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Making a Good Bill Better

By Ruben Navarrette

As someone who has often found fault with proposed reforms to America's immigration laws, I am frequently asked by readers to spell out exactly what kind of changes I would support.

Glad to. Especially since this is make-or-break time. Senators will vote this week on amendments -- some sensible, some dreadful -- and then hold a vote on a compromise bill.

That bill is my idea of a good reform -- provided senators are willing to make several significant changes:

-- Make the offering of legal status to illegal immigrants already in the United States contingent on the bill's enforcement ``triggers,'' those conditions that have to be met before other measures in the legislation take place.

-- Establish a cutoff. I like the idea proposed by Sen. James Webb, D-Va., offering legal status only to those illegal immigrants who have lived in the United States for at least four years. More recent arrivals could still be deported.

-- For those who get legal status but are not yet U.S. citizens, institute a ban on receiving welfare, Medicaid or food stamps yet let them continue to contribute into and eventually draw on Social Security.

-- Abandon the proposed point-based merit system for future waves of legal immigrants without returning to the way it is now -- where family reunification is the guiding principle. Instead, we should base the whole system on labor demand and let the market drive the immigration process so we always have jobs for those who come here.

-- Subject to a higher level of scrutiny, as called for in an amendment by Sen. Jon Kyl, R-Ariz., individuals who seek to enter the U.S. from countries designated as state sponsors of terrorism.

-- Create a tamper-proof biometric identification card for all U.S. workers -- not just guest workers -- which must be presented to employers every time someone applies for a job.

Some of those changes will likely meet up with opposition from Democrats who have expressed concern that the bill slouches toward the right.

Sure, sure. And those on the right think the bill is too far to the left. That's how we know it's a good bill.

Kyl and the other architects deserve credit for being willing to make changes. With every refinement they embrace, it becomes harder for critics on the right to argue that this is an amnesty bill.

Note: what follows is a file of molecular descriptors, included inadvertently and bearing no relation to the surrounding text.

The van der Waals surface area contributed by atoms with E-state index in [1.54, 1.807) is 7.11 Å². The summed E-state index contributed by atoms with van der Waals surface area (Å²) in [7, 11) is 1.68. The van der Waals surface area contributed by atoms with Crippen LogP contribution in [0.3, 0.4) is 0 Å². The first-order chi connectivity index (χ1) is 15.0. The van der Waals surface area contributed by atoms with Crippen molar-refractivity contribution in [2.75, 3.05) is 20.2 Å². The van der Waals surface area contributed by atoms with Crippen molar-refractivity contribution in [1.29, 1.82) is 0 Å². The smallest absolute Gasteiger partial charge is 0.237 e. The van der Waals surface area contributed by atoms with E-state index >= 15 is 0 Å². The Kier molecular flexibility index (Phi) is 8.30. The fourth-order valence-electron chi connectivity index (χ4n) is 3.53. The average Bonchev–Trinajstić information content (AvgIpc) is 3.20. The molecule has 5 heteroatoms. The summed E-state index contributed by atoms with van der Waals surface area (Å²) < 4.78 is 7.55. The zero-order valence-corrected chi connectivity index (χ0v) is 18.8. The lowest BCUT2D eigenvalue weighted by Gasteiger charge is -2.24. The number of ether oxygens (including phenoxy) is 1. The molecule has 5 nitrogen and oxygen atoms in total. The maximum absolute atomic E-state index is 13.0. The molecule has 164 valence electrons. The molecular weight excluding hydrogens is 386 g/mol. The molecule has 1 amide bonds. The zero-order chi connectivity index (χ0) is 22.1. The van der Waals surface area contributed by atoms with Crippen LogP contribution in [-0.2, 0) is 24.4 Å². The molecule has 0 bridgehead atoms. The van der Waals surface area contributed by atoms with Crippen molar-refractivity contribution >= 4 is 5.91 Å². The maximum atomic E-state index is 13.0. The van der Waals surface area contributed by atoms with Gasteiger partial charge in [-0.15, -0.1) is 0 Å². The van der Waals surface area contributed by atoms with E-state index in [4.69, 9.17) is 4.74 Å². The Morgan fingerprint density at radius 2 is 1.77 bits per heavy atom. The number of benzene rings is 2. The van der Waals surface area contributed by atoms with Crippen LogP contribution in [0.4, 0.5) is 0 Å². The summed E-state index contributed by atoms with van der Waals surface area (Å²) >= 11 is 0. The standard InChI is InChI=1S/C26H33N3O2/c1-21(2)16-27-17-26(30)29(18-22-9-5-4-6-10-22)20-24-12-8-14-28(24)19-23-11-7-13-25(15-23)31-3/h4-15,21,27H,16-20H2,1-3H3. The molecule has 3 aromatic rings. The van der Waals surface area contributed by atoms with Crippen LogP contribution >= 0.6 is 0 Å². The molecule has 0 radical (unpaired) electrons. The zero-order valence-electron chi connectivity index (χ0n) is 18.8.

Still, I don't expect any of this to make a difference to the nativists who oppose almost any bill that grants legal status to illegal immigrants. For those who are convinced that the United States is being invaded by foreigners, and who fear that our society is turning into one in which our children will have to learn how to -- gasp -- speak Spanish, this bill remains a nonstarter.

And one thing hasn't changed. All that the hard-liners continue to offer are three-word slogans that fit neatly on bumper stickers. Their favorite used to be: ``Deport All Illegals.'' Then it was: ``Close the Border.'' Now, a lot of them are parroting the line: ``Enforce the Law.''

Here's what that's about: They insist that the federal government never got around to enforcing the Immigration Reform and Control Act of 1986. What the critics don't mention is that IRCA was designed to fail because it lacked a secure identifier such as a national ID card and provided a giant loophole for employers who had to knowingly hire an illegal immigrant to risk paying a fine. Little wonder that, for more than 20 years, employers have played dumb and claimed that they didn't know they were hiring illegal immigrants.

Sometimes it's lawmakers who play dumb -- or at least come up with dumb proposals. Consider the handiwork of Sens. Charles Grassley, R-Iowa, Barack Obama, D-Ill., and Max Baucus, D-Mont., who proposed an amendment that would free employers of the obligation to verify the legal status of each worker they hire, a requirement the sponsors consider ``onerous and unnecessary.''

Kudos to Homeland Security chief Michael Chertoff, who saw through this and urged the Senate to reject the amendment, warning that it ``eliminates needed tools'' without which authorities will find it difficult to enforce the law.

There's that bumper sticker again. The right-wingers insist that the law is never enforced. If they're paying attention, they now know why. It's because we spend so much time talking about how we're going to get tough on illegal immigrants, even as we devise new ways to go soft on those who employ them.

(c) 2007, The San Diego Union-Tribune

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